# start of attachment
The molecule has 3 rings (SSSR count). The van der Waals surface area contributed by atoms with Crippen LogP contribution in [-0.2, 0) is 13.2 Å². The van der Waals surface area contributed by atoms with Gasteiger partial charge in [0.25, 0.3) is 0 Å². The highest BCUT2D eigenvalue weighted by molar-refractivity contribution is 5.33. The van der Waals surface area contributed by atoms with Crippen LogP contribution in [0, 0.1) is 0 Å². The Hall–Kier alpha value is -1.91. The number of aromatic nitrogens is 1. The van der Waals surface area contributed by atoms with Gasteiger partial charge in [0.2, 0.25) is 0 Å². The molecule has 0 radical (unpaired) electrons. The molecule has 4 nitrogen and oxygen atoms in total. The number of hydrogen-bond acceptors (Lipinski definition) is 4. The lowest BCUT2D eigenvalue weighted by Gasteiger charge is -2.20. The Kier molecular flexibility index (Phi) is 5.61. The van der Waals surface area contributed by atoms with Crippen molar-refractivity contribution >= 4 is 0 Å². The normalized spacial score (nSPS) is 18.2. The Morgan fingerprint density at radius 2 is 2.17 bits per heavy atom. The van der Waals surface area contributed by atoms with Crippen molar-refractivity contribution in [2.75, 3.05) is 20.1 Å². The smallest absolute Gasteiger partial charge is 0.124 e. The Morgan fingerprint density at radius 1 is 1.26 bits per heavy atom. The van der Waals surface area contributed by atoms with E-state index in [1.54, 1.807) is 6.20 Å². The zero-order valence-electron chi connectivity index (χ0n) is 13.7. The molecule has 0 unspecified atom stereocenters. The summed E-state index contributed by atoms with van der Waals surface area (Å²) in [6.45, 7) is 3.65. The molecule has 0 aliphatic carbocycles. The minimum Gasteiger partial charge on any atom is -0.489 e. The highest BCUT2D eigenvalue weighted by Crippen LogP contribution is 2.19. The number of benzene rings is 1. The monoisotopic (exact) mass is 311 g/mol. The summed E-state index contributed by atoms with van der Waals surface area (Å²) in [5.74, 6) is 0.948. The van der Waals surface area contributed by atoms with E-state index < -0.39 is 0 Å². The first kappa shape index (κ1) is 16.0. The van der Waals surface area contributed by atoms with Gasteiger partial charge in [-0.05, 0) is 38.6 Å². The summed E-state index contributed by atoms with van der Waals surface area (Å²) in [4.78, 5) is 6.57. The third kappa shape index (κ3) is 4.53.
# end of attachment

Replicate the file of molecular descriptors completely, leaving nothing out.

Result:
The molecule has 3 rings (SSSR count). The van der Waals surface area contributed by atoms with Crippen LogP contribution in [-0.2, 0) is 13.2 Å². The van der Waals surface area contributed by atoms with Gasteiger partial charge in [0.25, 0.3) is 0 Å². The highest BCUT2D eigenvalue weighted by molar-refractivity contribution is 5.33. The van der Waals surface area contributed by atoms with Crippen LogP contribution in [0, 0.1) is 0 Å². The Hall–Kier alpha value is -1.91. The number of aromatic nitrogens is 1. The van der Waals surface area contributed by atoms with Gasteiger partial charge in [0.2, 0.25) is 0 Å². The molecule has 0 radical (unpaired) electrons. The molecule has 4 nitrogen and oxygen atoms in total. The number of hydrogen-bond acceptors (Lipinski definition) is 4. The lowest BCUT2D eigenvalue weighted by Gasteiger charge is -2.20. The Kier molecular flexibility index (Phi) is 5.61. The van der Waals surface area contributed by atoms with Crippen molar-refractivity contribution >= 4 is 0 Å². The normalized spacial score (nSPS) is 18.2. The Morgan fingerprint density at radius 2 is 2.17 bits per heavy atom. The van der Waals surface area contributed by atoms with Crippen molar-refractivity contribution in [2.75, 3.05) is 20.1 Å². The smallest absolute Gasteiger partial charge is 0.124 e. The Morgan fingerprint density at radius 1 is 1.26 bits per heavy atom. The van der Waals surface area contributed by atoms with E-state index in [1.54, 1.807) is 6.20 Å². The zero-order valence-electron chi connectivity index (χ0n) is 13.7. The molecule has 0 unspecified atom stereocenters. The summed E-state index contributed by atoms with van der Waals surface area (Å²) in [6.45, 7) is 3.65. The molecule has 0 aliphatic carbocycles. The minimum Gasteiger partial charge on any atom is -0.489 e. The highest BCUT2D eigenvalue weighted by Crippen LogP contribution is 2.19. The number of benzene rings is 1. The monoisotopic (exact) mass is 311 g/mol. The summed E-state index contributed by atoms with van der Waals surface area (Å²) in [5.74, 6) is 0.948. The van der Waals surface area contributed by atoms with E-state index < -0.39 is 0 Å². The first kappa shape index (κ1) is 16.0. The van der Waals surface area contributed by atoms with Gasteiger partial charge in [-0.05, 0) is 38.6 Å². The summed E-state index contributed by atoms with van der Waals surface area (Å²) in [4.78, 5) is 6.57. The third kappa shape index (κ3) is 4.53.